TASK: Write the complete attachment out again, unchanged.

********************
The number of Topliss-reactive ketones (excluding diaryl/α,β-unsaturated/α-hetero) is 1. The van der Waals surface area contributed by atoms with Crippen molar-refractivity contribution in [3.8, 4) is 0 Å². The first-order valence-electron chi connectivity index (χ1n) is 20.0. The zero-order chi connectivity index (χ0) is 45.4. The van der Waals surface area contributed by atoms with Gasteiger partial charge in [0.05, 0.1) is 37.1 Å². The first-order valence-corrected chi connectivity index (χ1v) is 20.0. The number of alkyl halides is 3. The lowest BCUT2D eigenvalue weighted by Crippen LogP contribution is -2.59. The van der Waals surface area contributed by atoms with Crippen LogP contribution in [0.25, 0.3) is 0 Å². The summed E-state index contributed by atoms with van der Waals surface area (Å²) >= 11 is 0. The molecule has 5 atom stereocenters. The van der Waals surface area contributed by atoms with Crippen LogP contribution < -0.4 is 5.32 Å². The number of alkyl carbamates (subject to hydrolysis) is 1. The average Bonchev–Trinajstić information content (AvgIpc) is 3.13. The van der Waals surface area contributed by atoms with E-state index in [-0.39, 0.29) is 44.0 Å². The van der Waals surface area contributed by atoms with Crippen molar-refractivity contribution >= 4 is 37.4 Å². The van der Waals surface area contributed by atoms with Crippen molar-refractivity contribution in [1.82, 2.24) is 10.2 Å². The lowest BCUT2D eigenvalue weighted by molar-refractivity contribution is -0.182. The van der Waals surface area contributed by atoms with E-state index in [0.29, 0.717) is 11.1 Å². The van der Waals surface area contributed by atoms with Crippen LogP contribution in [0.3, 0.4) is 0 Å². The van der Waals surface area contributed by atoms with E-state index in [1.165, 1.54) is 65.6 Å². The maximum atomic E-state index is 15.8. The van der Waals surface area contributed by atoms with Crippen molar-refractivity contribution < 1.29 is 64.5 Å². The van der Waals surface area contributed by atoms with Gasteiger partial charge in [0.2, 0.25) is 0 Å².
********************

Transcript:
The number of Topliss-reactive ketones (excluding diaryl/α,β-unsaturated/α-hetero) is 1. The van der Waals surface area contributed by atoms with Crippen molar-refractivity contribution in [3.8, 4) is 0 Å². The first-order valence-electron chi connectivity index (χ1n) is 20.0. The zero-order chi connectivity index (χ0) is 45.4. The van der Waals surface area contributed by atoms with Gasteiger partial charge in [0.05, 0.1) is 37.1 Å². The first-order valence-corrected chi connectivity index (χ1v) is 20.0. The number of alkyl halides is 3. The lowest BCUT2D eigenvalue weighted by Crippen LogP contribution is -2.59. The van der Waals surface area contributed by atoms with Crippen LogP contribution in [0.25, 0.3) is 0 Å². The summed E-state index contributed by atoms with van der Waals surface area (Å²) >= 11 is 0. The molecule has 5 atom stereocenters. The van der Waals surface area contributed by atoms with Crippen LogP contribution < -0.4 is 5.32 Å². The number of alkyl carbamates (subject to hydrolysis) is 1. The average Bonchev–Trinajstić information content (AvgIpc) is 3.13. The van der Waals surface area contributed by atoms with E-state index in [-0.39, 0.29) is 44.0 Å². The van der Waals surface area contributed by atoms with Crippen molar-refractivity contribution >= 4 is 37.4 Å². The van der Waals surface area contributed by atoms with Crippen molar-refractivity contribution in [1.82, 2.24) is 10.2 Å². The lowest BCUT2D eigenvalue weighted by molar-refractivity contribution is -0.182. The van der Waals surface area contributed by atoms with E-state index in [0.29, 0.717) is 11.1 Å². The van der Waals surface area contributed by atoms with Crippen LogP contribution in [0.3, 0.4) is 0 Å². The van der Waals surface area contributed by atoms with E-state index in [1.165, 1.54) is 65.6 Å². The maximum atomic E-state index is 15.8. The van der Waals surface area contributed by atoms with Crippen molar-refractivity contribution < 1.29 is 64.5 Å². The van der Waals surface area contributed by atoms with Gasteiger partial charge in [0.2, 0.25) is 0 Å².